LYNCHBURG, Virginia — Bernie Sanders wants evangelicals to put their faith in him.
The Democratic presidential frontrunner in Iowa and New Hampshire (depending on which polls you look at) waltzed on stage at Liberty University this morning to try to sell the school’s conservative, evangelical student body on the faith-based case for fighting income inequality.
As students sang about Jesus’ virgin birth and resurrection, the Jewish socialist from Vermont shuffled onstage clutching a manila folder.
Then Liberty President Jerry Falwell Jr. introduced Sanders and praised his time as mayor of Burlington for making the city “one of the most exciting, livable cities in the nation.” It was a far cry from Falwell’s introduction of Trump three years ago, when he praised the mogul for getting Obama to release his birth certificate. Falwell then gestured for Sanders to step up to the lectern and handed him a Liberty University jersey.
“He’s going to be a fan of the Liberty Flames,” Falwell said, as Sanders awkwardly held the jersey up to his chest.
The crowd whooped; then Sanders opened his mouth.
“Let me start off by acknowledging what I think all of you already know,” he said in his thick Brooklyn accident. “And that is, the views that many here at Liberty University have, and I, on a number of important issues, are very, very different.”
“I believe in women’s rights,” he said—interrupted by cheering from the Bernie supporters sitting in the front row next to the reporters’ area—“and the right of a woman to control her own body. I believe in gay rights”—more whooping. “Those are my views and it is no secret.”
“But I came here today that I believe from the bottom of my heart that it is vitally important for those of us who hold different views to be able to engage in a civil discourse,” he added as Falwell and other officials applauded.
Over the course of the rest of the speech, the candidate endeavored to do just that—to engage in civil discourse with a group of people who hold little more than antipathy for his preferred policy changes.
“I understand that the issues of abortion and gay marriage are issues that you feel very strongly about,” he continued. “We disagree on those issues. I get that. But let me respectfully suggest that there are other issues out there that are of enormous consequence to our country and in fact to the entire world that maybe, just maybe, we do not disagree on, and maybe, just maybe, we can try to work together to resolve them.”
Sanders then proceeded to lay out the concerns he felt the Liberty audience might have shared with him, focusing on poverty in the United States, child poverty, lack of health-care access and health care, and income inequality.
“I think that when we talk about morality, what we are talking about is all of God’s children—the poor, the wretched—they have a right to go to a doctor when they are sick,” he said.
Sanders concluded by calling on students to “take on very powerful and wealthy people whose greed in my view is doing this country enormous harm.”
The audience was polite, receptive, and sometimes even a little pumped. When he finished speaking, two young bro-looking supporters rose, pumped their fists, and chanted, “Feel the Bern!”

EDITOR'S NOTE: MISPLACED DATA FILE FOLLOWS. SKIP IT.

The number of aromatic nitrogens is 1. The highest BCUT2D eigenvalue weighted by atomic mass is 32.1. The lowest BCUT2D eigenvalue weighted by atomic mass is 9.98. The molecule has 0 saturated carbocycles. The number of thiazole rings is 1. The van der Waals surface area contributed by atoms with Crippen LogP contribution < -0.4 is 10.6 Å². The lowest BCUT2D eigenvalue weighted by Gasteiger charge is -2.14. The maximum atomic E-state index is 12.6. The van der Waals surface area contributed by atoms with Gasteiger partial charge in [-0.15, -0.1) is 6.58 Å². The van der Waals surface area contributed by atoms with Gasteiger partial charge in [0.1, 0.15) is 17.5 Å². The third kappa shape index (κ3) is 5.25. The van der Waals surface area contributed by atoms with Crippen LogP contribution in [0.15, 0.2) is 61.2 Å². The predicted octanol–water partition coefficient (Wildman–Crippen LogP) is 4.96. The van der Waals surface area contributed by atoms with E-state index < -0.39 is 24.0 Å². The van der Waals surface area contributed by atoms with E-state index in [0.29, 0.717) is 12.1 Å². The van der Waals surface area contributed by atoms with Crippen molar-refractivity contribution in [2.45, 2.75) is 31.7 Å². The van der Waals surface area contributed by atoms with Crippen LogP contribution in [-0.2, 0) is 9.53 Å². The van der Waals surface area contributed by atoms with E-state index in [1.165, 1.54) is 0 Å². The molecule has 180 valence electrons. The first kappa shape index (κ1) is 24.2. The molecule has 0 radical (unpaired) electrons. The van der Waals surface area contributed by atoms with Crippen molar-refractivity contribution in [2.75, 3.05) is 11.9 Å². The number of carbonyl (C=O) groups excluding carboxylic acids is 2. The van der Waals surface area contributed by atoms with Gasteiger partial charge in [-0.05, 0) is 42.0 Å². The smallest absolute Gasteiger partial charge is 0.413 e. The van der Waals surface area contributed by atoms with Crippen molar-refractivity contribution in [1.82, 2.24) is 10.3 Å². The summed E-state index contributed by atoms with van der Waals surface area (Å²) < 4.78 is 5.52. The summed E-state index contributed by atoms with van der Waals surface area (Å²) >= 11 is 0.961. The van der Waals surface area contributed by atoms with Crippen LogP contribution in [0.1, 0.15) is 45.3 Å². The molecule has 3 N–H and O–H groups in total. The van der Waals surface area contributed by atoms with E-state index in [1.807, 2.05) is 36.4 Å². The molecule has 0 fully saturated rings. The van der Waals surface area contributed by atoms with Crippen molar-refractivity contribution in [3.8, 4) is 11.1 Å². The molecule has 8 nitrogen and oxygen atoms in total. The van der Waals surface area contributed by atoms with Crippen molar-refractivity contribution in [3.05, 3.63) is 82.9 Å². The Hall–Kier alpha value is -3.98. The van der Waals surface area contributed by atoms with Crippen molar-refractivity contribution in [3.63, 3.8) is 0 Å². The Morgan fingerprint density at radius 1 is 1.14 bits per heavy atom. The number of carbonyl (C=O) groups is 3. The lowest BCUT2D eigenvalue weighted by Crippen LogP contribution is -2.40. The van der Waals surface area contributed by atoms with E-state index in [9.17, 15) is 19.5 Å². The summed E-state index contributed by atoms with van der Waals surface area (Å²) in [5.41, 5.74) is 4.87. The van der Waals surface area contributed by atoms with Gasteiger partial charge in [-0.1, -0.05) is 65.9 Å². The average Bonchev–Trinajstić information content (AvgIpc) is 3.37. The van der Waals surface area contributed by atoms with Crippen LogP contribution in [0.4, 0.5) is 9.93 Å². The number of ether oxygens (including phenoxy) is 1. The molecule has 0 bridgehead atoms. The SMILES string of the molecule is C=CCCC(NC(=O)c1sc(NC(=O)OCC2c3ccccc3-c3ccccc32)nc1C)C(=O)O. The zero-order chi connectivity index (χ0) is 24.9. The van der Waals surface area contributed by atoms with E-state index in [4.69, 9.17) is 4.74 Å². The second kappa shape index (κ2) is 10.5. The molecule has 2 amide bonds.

Then the real discussion started. Senior Vice President for Spiritual Development David Nasser came out and sat with the candidate for a quick Q&A session. Nasser started by pressing Sanders on race.
“If you were elected president, what would you do to bring healing and resolution to the issue of racism in our country?” he asked, reading a question from a student.
Sanders started by saying that America “in many ways, was created, and I’m sorry to have to say this, but from way back—on racist principles. That’s a fact.”
He added that we’ve come a long way since then, that racism is still very much present in American society, and that police officers who break laws must be held accountable.
“It’s not a skin issue,” Nasser replied. “It’s a sin issue.”
The implication is that racial tension is due to sin, and that eliminating racial tension can’t truly happen until people accept Jesus into their hearts. Sanders didn’t explicitly agree or disagree.
“The answer is, obviously, we have got to change our hearts,” he said. “But everybody here should know—50, 60, 70 years ago in this country, we had segregated schools and segregated restaurants. And it took the Supreme Court, it took Martin Luther King Jr., it took millions of people to demand public policy which ended segregation.”
Change the law and hearts will follow.
The two also went back and forth over abortion and the Republicans’ budget. Everyone was nice. Frank, sometimes blunt, uninterested in compromise, but nice.
And here’s the thing: It was a pretty good show. While most of the American political conversation is dominated by platitudes, cheap shots, pre-fab talking points, and jokes about Donald Trump’s hair, Liberty actually let two people with very different views speak frankly about public policy. Watching it was sort of fun.
Students seemed to concur. Emily McGowan, who sported a Rand Paul T-shirt, said she would have loved to see Paul and Sanders spar.
“It’s like the clash of the ideologies, you know?” she said.
Joshua McMillion, a sophomore who liked Sanders even before he came to speak, said he was “just starstruck.”
“Best convocation ever,” he said.
Only a candidate with Sanders’s unimpeachably far-left credentials could have spoken at a university founded by the former head of the Moral Majority and still be taken seriously by his base.